The best thing about this release is that it brought Horace Silver to New York last month for a week at the Blue Note. Pianistically, the 75-year-old leader may have lost a little steam since 1991, but he wrung the very best out of tenors Eric Alexander and Ray McMorrin, trombonists Conrad Herwig and Steve Davis, bassist John Webber, drummer Joe Farnsworth and trumpeter Mossman, the only holdover from the studio session. Silver’s aesthetic remains distinctive and evergreen, and it was well served by these powerful, elegant five horn arrangements and this driving, old school New York rhythm section.

Beautifully recorded, the album sheds light on all sides of Silver’s writing personality, from the lilting waltz of “Satchmo’s Song” (as memorable a tune as he’s ever written), to the intervallic nuances of “A Ballad for Hawk,” to the easygoing grooves of “Rocky’s Overture” and “Monkeyin’ Around with Monk,” to the classic Silverian minor-key grooves of “Rocky Meets the Duke” and “Hallelujah To Ya.”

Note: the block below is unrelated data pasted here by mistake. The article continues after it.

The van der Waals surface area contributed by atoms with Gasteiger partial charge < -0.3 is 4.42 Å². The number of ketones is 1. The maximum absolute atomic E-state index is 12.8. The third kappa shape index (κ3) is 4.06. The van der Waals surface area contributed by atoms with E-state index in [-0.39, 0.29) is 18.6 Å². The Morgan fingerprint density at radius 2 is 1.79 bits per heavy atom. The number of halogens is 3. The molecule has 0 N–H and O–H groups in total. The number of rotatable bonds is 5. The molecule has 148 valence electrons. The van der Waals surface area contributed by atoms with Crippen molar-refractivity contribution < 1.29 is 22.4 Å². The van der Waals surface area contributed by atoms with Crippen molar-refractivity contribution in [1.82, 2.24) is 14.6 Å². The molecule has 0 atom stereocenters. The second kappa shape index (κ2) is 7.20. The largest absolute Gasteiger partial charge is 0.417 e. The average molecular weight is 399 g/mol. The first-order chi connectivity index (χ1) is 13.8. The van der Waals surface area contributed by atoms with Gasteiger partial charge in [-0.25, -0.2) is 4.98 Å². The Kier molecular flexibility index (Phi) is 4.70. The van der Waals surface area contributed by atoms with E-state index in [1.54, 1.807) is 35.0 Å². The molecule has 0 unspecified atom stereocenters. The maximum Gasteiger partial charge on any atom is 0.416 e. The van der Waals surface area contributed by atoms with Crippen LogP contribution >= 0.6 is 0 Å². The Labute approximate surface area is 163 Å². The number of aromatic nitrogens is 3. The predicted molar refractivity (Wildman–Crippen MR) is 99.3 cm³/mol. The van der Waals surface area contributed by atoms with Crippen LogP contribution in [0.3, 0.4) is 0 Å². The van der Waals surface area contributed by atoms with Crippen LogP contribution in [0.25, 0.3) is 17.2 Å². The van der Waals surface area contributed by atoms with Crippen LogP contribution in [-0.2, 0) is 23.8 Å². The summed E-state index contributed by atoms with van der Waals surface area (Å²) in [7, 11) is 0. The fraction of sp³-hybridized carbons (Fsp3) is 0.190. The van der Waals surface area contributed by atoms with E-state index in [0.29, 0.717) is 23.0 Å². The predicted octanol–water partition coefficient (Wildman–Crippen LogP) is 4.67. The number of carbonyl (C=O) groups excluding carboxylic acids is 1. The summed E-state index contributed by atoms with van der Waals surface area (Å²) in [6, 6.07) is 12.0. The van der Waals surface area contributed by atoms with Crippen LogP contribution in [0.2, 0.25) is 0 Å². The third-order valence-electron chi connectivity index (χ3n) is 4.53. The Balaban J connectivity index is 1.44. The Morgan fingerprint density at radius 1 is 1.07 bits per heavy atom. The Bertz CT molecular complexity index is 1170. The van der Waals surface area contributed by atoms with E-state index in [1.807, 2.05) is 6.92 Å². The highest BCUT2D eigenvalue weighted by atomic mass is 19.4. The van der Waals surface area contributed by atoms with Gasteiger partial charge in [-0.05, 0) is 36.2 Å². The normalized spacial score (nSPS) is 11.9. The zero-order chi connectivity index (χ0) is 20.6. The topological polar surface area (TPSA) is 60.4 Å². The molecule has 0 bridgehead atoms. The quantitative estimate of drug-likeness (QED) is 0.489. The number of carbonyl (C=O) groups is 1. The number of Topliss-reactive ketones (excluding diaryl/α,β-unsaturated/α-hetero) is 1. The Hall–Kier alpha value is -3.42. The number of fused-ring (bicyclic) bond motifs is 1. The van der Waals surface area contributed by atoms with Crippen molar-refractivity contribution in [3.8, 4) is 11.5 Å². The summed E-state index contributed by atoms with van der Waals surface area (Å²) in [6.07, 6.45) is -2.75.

By David Adler. AAJ.
Horace Silver’s Rockin’ With Rachmaninoff was originally conceived as a stage musical,
complete with singers, dancers, musicians, and a narrator to tell the story of the
composer’s idea of Duke Ellington introducing Sergei Rachmaninoff to all the jazz greats in
heaven. Though it was only performed a few times during a short run in 1989 at the
Barnesdale Theatre in Hollywood, Silver had the foresight to record selections from it two
years later, though it would be a dozen additional years before this music became available
commercially, released by Bop City. “Rocky’s Overture” is a solid opener, featuring the
leader and trombonist Andy Martin, while “Rocky Meets the Duke” is a blend of Silver’s
readily identifiable style of hard bop with the swinging feeling of Ellington. “Satchmo’s Song”
is a warm waltz sung with gusto by Dawn Burnett, followed by a spirited Michael Mossman